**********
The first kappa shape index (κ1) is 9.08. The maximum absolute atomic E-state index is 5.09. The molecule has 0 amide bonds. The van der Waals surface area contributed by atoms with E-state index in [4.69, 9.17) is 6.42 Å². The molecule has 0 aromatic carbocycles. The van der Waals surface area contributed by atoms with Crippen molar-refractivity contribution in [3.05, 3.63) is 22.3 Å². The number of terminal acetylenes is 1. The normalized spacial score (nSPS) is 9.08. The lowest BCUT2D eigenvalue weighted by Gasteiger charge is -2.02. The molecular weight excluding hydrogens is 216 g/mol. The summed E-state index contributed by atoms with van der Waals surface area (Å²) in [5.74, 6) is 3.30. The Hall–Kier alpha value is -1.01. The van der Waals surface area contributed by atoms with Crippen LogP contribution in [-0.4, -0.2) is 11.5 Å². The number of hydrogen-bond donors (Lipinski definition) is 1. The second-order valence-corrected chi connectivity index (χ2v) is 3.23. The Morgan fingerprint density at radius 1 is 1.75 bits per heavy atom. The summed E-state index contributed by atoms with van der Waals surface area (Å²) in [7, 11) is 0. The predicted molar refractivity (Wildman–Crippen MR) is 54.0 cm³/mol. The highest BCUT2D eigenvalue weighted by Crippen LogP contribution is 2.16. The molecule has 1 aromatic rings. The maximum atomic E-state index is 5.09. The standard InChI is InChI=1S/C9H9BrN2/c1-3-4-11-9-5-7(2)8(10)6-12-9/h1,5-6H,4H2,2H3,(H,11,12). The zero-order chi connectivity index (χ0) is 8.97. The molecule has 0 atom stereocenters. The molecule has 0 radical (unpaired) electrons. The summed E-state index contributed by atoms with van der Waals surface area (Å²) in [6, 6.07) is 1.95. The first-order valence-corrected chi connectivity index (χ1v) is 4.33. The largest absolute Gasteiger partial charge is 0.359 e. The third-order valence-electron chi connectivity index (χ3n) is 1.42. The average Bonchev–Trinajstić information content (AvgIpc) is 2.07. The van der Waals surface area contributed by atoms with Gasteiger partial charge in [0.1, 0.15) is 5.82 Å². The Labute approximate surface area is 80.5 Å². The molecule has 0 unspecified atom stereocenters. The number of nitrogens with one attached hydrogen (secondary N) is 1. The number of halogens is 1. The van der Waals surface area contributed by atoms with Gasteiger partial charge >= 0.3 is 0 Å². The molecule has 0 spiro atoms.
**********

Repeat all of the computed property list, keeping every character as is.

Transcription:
The first kappa shape index (κ1) is 9.08. The maximum absolute atomic E-state index is 5.09. The molecule has 0 amide bonds. The van der Waals surface area contributed by atoms with E-state index in [4.69, 9.17) is 6.42 Å². The molecule has 0 aromatic carbocycles. The van der Waals surface area contributed by atoms with Crippen molar-refractivity contribution in [3.05, 3.63) is 22.3 Å². The number of terminal acetylenes is 1. The normalized spacial score (nSPS) is 9.08. The lowest BCUT2D eigenvalue weighted by Gasteiger charge is -2.02. The molecular weight excluding hydrogens is 216 g/mol. The summed E-state index contributed by atoms with van der Waals surface area (Å²) in [5.74, 6) is 3.30. The Hall–Kier alpha value is -1.01. The van der Waals surface area contributed by atoms with Crippen LogP contribution in [-0.4, -0.2) is 11.5 Å². The number of hydrogen-bond donors (Lipinski definition) is 1. The second-order valence-corrected chi connectivity index (χ2v) is 3.23. The Morgan fingerprint density at radius 1 is 1.75 bits per heavy atom. The summed E-state index contributed by atoms with van der Waals surface area (Å²) in [7, 11) is 0. The predicted molar refractivity (Wildman–Crippen MR) is 54.0 cm³/mol. The highest BCUT2D eigenvalue weighted by Crippen LogP contribution is 2.16. The molecule has 1 aromatic rings. The maximum atomic E-state index is 5.09. The standard InChI is InChI=1S/C9H9BrN2/c1-3-4-11-9-5-7(2)8(10)6-12-9/h1,5-6H,4H2,2H3,(H,11,12). The zero-order chi connectivity index (χ0) is 8.97. The molecule has 0 atom stereocenters. The molecule has 0 radical (unpaired) electrons. The summed E-state index contributed by atoms with van der Waals surface area (Å²) in [6, 6.07) is 1.95. The first-order valence-corrected chi connectivity index (χ1v) is 4.33. The largest absolute Gasteiger partial charge is 0.359 e. The third-order valence-electron chi connectivity index (χ3n) is 1.42. The average Bonchev–Trinajstić information content (AvgIpc) is 2.07. The van der Waals surface area contributed by atoms with Gasteiger partial charge in [0.1, 0.15) is 5.82 Å². The Labute approximate surface area is 80.5 Å². The molecule has 0 unspecified atom stereocenters. The number of nitrogens with one attached hydrogen (secondary N) is 1. The number of halogens is 1. The van der Waals surface area contributed by atoms with Gasteiger partial charge >= 0.3 is 0 Å². The molecule has 0 spiro atoms.